I recently attended a meeting in Kansas City hosted by the American Osteopathic Association of Prolotherapy and Regenerative Medicine. That meeting highlighted some of the recent findings and clinical results using prolotherapy. Particular emphasis was on the experience coupling with PRP (platelet-rich plasma) with Prolotherapy to dramatically enhance clinical results. Also discussed were advanced regenerative injection techniques utilizing stem cell therapy(isolated the patient’s own adipose[fat]cells).
The concept of regenerative medicine, in essence, simple. Injections of substances such as dextrose that can elicit the body’s own normal healing response. This is particularly helpful in connective tissue problems involving areas of chronic laxity, pain or degeneration. Joints such as the neck, shoulder, elbow, knee, hip, ankles, etc. all have the potential to benefit. Even when other treatments have shown little clinical efficacy.
For many years, the common methodology involved simple injection of a hypertonic solution of dextrose injected into the weak connective tissues to create a localized inflammatory response. This subsequently led to better connective tissue healing and an overall diminishment of pain. Often, 24-48 hours following a prolotherapy injection, some patients will notice some mild irritation or swelling.
I was intrigued by several of the case studies and personal anecdotes shared by the presenters at the conference. One lecturer shared his initial introduction to prolotherapy almost 30 years ago when he was a medical student and attended a prolotherapy workshop at an American Osteopathic Medical meeting. At that time, he had an ankle injury that was precluding his overall workout and exercise ability and tolerance. The instructor injected him with prolotherapy. Jokingly, he stated that he felt the next two days were difficult to walk through the conference hall with any degree of comfort. That said, the pain went away and has not returned for 30 years! Quite impressive!
The addition of PRP to enhance regeneration can be dramatic. I was first introduced to the idea some years ago by a local colleague who had a friend who had experienced a biceps tendon rupture. Over the course of a year he had done all conventional therapies afforded to him by sports medicine specialists with no improvement. He did one injection of PRP, and within a few weeks, the pain had completely subsided. About 2 months later he had a repeat MRI, which showed the tendon had completely healed.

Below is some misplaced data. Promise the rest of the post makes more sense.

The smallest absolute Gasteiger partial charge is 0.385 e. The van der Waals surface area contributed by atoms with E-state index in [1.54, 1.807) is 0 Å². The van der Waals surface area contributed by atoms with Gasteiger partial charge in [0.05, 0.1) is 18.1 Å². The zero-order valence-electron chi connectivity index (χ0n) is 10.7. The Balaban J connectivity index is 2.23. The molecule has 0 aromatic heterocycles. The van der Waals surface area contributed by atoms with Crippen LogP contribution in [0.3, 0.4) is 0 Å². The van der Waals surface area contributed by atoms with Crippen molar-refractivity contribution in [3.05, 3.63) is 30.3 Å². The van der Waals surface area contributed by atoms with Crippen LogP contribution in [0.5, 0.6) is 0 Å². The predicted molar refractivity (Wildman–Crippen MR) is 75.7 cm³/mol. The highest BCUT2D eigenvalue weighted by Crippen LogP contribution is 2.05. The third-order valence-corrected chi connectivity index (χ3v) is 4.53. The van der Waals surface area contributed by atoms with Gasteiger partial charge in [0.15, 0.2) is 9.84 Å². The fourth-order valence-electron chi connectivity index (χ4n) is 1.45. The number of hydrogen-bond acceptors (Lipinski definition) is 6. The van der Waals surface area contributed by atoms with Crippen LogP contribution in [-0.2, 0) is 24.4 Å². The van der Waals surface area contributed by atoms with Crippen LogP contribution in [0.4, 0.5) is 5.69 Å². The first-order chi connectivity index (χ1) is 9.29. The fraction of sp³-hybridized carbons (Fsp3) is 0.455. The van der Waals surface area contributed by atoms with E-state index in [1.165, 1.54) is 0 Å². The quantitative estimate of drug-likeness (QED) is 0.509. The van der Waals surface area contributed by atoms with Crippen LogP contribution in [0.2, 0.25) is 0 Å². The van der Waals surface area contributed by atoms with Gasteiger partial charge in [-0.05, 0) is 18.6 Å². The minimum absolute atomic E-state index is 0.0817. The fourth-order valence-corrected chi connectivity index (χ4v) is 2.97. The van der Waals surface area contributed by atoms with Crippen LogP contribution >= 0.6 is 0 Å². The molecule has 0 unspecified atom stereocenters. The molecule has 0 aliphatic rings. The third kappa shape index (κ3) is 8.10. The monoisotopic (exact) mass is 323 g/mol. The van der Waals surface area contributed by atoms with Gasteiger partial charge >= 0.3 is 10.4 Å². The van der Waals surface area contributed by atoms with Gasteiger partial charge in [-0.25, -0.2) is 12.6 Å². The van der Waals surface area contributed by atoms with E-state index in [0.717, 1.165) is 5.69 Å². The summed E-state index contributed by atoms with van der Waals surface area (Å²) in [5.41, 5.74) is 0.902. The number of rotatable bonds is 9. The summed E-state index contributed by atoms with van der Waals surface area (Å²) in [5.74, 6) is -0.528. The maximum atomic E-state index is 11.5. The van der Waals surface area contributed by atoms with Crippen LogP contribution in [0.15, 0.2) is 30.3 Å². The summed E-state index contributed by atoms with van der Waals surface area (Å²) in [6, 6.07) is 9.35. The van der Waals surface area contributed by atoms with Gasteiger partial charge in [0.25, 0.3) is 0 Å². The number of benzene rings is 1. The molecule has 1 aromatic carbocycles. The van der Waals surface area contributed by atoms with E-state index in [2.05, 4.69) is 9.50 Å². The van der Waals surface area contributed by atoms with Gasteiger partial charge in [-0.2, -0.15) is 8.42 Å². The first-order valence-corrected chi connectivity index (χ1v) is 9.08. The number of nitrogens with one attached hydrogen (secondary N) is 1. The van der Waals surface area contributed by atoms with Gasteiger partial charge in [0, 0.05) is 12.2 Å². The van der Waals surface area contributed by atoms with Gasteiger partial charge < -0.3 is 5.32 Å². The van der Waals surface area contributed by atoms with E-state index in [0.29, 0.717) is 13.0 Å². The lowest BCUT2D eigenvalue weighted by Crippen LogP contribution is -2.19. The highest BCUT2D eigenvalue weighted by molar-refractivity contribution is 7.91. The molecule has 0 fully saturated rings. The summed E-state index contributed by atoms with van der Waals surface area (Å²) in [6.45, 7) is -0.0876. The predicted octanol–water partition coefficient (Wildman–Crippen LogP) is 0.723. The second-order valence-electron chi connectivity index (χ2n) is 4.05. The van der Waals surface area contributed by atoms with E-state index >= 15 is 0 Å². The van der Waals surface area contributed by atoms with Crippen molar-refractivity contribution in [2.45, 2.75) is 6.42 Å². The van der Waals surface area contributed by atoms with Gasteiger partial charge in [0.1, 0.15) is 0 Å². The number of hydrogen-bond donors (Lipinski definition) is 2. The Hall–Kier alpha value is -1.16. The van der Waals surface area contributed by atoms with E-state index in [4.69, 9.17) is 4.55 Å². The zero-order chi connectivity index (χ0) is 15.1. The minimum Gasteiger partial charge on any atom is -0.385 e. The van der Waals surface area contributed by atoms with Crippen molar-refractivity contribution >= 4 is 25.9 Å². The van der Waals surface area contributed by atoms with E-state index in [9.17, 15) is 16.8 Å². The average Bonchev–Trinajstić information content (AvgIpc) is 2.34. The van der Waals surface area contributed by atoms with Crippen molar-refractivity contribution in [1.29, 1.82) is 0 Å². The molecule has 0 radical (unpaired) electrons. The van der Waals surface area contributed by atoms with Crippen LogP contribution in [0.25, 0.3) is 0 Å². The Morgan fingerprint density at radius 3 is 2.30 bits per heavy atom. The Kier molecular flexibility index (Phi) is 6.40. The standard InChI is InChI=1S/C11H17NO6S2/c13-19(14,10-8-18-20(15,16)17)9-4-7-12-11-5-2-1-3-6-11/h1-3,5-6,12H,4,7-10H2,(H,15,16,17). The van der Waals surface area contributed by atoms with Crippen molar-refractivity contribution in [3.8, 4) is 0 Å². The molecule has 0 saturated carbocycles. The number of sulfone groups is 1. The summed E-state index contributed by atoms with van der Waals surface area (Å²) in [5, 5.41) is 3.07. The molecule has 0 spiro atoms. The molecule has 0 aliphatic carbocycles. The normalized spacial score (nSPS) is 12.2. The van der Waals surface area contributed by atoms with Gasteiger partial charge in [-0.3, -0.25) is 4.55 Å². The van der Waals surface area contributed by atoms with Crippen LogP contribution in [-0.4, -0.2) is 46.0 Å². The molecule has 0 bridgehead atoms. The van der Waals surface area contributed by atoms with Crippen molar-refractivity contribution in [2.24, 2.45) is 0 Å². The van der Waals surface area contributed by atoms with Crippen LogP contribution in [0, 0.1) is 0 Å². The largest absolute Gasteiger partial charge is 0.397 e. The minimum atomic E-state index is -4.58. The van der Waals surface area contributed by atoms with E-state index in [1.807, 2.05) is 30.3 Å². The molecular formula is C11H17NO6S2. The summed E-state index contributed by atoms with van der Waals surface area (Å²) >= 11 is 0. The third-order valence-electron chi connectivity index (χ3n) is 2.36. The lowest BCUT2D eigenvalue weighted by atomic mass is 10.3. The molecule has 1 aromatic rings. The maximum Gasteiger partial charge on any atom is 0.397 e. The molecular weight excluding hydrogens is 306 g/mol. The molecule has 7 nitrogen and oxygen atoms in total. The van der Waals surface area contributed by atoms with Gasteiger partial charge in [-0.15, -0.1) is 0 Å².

Sometime treatments with PRP injections need to be ongoing. However, one injection will often treat the problem. I was particularly intrigued by one of the case studies presented at the meeting of a near total rupture of the ACL in a young, athletically active female. He had noted when this patient came to his office, she had been on crutches for 5 months and was essentially non-ambulatory. She had been advised that the conventional treatment would be surgery, but she and her family did not want to choose that option. He had advised her at the time that despite her request Prolotherapy and PRP probably would not help reconnect the tendons, especially if it was a complete separation. At the patients insistence he opted to give the treatment a trial. Her pain subsided, and function returned after 2-3 treatments. She eventually completed seven total treatments. The followup MRI scan demonstrated a total healing of the ACL ligament. Usually, surgery is the only option. This result is highly encouraging.
When enhanced effects are needed, newer therapies are using a combination of prolotherapy, PRP, and stem cell therapy. The stem cells are autologous. This means they originate from the patient themselves. The body has high reservoirs of stem cells stored in adipose/fat tissue as well as bone marrow. A relatively simple in office procedure can be used to extract a fat sample from the abdominal area. After purifying the patients own stem cells they can be injected into other areas to support normal tissue healing.
– Dr. Guyer